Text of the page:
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Posts Tagged ‘Nasir Sheikh’

Low-budget film-maker from India flies high with Superman of Malegaon

In Uncategorized on June 25, 2010 at 6:08 PM

Courtesy of The Times Online

By Rhys Blakely

When Slumdog Millionaire wowed audiences having cost a mere £15 million to make, the film industry’s savants foresaw a new era of super-frugal, post-credit crunch cinema.

They did not know the half of it. The latest darling of the festival circuit is a dirt-poor director who learned his trade shooting wedding videos in a backwater Indian town. His latest movie was made for just 0.01 per cent of the budget of Danny Boyle’s movie.

When Shaikh Nasir, 33, a shopkeeper with a unshakable passion for cinema, embarked on his first feature film in the industrial hub of Malegaon in 2000, his measly 50,000 rupee (£650) budget meant a bullock cart had to serve as a camera crane and neighborhood tradesmen were roped in to star.

Even the plot was second hand. The film was a spoof remake of Sholay, a hit 1970s Bollywood action adventure — even if Mr Nasir’s villain’s had to forgo the horses ridden by the original’s bandits, to travel by bicycle instead.

The homage, with its Python-esque eye for the ridiculous, delighted local audiences and won the director a cult following, but its DIY appeal never extended beyond the subcontinent.

Now, six super-low-budget films later, it appears that Mr Nasir is finally on the cusp of breaking onto the world stage. His latest project, Malegaon ka Superman (Superman of Malegaon), made for a relatively lavish 100,000 rupees, is winning international acclaim.

Something of Mr Nasir’s agreeably ramshackle — if slightly loopy — style is gleaned when he recounts his influences. “I learnt my craft from the English classics,” he told The Times. “James Bond, Jackie Chan, Charlie Chaplin, Commando, Rambo.” Perhaps it’s not surprising, then, that while Malegaon’s Superman dons the red and blue of his Hollywood namesake, there the similarity ends.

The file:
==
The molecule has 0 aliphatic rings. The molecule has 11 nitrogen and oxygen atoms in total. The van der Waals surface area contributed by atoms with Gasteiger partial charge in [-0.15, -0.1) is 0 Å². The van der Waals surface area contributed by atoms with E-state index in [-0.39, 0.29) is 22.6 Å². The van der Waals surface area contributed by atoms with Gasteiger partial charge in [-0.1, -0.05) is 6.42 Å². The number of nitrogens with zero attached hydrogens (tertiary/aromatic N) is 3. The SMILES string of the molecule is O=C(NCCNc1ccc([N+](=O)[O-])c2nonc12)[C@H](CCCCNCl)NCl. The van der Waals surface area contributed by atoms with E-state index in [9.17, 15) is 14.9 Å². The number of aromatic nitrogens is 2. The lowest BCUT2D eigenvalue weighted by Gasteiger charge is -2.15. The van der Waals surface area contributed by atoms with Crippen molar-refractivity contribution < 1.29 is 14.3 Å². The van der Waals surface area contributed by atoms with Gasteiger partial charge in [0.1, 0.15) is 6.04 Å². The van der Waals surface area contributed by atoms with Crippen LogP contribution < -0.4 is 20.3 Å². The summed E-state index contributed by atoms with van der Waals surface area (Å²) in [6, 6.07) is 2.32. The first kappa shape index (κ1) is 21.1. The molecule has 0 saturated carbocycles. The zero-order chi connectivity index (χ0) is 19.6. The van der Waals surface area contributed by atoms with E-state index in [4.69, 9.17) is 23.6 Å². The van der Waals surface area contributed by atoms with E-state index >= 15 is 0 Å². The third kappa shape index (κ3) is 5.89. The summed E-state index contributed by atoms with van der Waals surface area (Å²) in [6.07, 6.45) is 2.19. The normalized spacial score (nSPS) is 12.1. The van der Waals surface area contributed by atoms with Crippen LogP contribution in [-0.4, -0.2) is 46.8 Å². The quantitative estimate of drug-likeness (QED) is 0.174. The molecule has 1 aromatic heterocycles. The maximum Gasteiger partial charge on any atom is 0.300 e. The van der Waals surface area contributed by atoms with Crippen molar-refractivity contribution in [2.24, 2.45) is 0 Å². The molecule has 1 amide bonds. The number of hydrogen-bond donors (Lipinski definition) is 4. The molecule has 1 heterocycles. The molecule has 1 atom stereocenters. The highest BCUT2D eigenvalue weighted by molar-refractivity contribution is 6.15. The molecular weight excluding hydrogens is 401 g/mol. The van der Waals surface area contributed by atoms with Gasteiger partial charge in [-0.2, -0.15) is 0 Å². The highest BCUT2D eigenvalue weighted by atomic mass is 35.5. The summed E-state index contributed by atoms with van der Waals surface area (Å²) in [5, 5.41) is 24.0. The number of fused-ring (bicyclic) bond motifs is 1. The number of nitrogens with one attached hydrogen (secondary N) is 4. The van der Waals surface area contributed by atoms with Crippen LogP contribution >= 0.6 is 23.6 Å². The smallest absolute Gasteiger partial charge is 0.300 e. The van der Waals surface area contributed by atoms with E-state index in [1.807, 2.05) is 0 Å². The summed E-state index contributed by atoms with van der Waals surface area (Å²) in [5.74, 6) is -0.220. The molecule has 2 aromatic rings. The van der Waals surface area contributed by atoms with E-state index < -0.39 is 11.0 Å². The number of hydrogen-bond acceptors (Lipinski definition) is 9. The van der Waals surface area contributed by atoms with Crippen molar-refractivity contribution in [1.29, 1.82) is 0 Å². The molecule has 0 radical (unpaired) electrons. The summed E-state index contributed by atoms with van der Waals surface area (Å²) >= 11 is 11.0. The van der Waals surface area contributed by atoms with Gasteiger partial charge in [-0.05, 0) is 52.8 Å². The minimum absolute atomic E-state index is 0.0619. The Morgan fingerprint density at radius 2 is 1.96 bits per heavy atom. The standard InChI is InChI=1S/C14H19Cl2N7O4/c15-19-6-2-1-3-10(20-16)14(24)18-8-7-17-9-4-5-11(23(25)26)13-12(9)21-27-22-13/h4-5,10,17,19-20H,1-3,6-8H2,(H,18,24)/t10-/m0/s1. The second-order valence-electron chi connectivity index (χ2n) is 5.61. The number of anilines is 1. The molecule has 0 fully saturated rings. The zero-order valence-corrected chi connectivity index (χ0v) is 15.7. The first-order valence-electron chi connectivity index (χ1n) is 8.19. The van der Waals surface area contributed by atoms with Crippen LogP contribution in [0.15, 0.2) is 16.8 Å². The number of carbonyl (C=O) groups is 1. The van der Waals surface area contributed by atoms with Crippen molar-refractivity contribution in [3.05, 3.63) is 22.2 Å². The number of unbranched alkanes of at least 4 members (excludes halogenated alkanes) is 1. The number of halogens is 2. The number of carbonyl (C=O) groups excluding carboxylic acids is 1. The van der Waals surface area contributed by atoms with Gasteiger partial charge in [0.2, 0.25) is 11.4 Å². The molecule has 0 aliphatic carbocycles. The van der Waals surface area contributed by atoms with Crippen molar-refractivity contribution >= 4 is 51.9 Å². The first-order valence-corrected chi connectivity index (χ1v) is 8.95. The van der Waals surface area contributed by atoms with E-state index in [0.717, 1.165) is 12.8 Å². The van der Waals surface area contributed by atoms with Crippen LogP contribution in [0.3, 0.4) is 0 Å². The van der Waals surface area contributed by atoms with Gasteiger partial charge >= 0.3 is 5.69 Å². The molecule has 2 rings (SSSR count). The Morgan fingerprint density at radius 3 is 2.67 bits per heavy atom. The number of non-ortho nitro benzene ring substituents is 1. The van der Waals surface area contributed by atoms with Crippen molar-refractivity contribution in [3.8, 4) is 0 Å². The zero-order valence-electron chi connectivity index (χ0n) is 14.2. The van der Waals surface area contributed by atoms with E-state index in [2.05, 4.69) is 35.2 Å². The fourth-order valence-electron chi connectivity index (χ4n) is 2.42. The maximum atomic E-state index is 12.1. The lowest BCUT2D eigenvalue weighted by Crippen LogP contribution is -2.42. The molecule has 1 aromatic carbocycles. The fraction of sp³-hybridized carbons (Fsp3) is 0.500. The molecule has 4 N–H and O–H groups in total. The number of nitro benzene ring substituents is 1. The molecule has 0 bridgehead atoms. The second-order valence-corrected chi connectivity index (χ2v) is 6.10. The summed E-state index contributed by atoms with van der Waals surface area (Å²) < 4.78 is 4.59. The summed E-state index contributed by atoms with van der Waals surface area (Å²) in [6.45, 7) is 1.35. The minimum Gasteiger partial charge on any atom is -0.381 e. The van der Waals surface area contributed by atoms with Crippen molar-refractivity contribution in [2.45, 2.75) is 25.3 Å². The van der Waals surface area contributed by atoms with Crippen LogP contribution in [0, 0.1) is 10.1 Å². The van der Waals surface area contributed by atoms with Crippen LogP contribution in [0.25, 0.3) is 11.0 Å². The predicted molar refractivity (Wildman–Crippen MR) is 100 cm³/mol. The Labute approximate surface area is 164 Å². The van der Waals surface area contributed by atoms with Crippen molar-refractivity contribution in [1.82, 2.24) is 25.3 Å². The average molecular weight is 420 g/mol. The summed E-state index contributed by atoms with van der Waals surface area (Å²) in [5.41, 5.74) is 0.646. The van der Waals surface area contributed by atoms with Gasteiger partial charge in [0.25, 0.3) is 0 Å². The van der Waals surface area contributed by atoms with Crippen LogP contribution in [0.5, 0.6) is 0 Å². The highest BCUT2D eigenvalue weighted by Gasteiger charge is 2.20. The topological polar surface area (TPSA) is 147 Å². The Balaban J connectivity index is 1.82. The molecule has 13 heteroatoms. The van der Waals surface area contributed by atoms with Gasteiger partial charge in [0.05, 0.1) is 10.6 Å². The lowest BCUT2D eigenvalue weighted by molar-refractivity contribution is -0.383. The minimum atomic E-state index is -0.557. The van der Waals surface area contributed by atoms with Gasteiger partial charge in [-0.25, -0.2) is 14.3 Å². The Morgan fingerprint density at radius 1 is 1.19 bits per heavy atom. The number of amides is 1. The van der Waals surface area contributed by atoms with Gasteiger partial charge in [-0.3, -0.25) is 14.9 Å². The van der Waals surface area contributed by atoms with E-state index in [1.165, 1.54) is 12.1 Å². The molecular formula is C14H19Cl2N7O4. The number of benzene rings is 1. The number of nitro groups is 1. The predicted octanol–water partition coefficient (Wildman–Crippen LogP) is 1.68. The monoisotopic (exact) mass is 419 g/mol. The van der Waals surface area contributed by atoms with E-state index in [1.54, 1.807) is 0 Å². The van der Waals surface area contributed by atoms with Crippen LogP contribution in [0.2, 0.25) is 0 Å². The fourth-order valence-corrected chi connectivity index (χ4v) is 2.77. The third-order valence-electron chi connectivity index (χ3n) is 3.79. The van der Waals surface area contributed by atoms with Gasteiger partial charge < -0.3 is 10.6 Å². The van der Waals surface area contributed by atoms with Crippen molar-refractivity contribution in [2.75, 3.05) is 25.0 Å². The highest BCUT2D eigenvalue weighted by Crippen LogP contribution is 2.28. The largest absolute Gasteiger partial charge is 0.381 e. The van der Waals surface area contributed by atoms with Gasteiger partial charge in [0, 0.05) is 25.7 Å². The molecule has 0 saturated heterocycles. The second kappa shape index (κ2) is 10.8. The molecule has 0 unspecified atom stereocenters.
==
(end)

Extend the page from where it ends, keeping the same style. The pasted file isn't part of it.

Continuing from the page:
Mr Nasir’s hero is played by Shaikh Shafique, a skinny factory worker who was paid about £1.30 a day in what was his first acting role.

Superman’s lycra outfit hangs from his scrawny frame. He wears flip flops over his baggy blue leggings, threads hang from his billowing shorts, and his asthma means he is not always up to fighting his nemesis, a local tobacco baron.

This may not sound like the type of fare worthy of winning gongs, but a documentary, called Supermen of Malegaon, which records the making of the feature film has clinched awards at film festivals in Los Angeles, Prague, Pakistan and Italy.

When Malegaon ka Superman was shown at a festival in Goa this week, international buyers jostled to snap up the rights. Consequently, a worldwide cinema release is — astonishingly — on the cards.

Such a move would put Malegaon, a gritty industrial town previously best known for ugly inter-religious violence, on the world cinema map — a status it surely deserves given the dedication of its hard-pressed film makers.

The region, about 180 miles northeast of Mumbai, is famous in India as the site of a bizarre parallel movie universe. Home-produced spoofs of Bollywood blockbusters made by a handful of budding amateur directors are more popular in Malegaon than the originals they parody.

The appeal of the spoofs, which are shown on VHS tape in local “mini theatres”, owes much to the incorporation of local idioms and the escape they offer audiuences from the monotony of 14-hour shifts in local factories, Mr Nasir says. There is also the delight to be had in spotting the neighborhood postman hamming it up as, say, an evil henchman.

The Superman film marks the first time Mr Nasir has sought inspiration from Hollywood, but it remains true to his cottage industry ethos. It may have the biggest budget yet and be the first to be edited on computer. But the production process still rests on improvisation.

Superman is only able to achieve the illusion of flight, for instance, because he is held up horizontally above the heads of three of the crew or rolled along on a plank of wood placed on top of a bicycle.

Now, with Superman proving a triumph, Mr Nasir’s fans want to know what source material he will tackle next?

Malegaon ka Dinosaur” — a remake of Jurassic Park — and “Malegaon ka Rambo” have been mooted as “dream projects”. However, a remake of another superhero franchise seems most likely: “Malegaon ka Spiderman“. Unless, presumably, Hollywood’s lawyers consider that an homage too far.

Low-budget blockbusters

• The low-budget zombie film Colin, which featured at Cannes festival this year, was made for £45. Marc Price, the director, said that the budget was spent on “a crowbar and some tapes”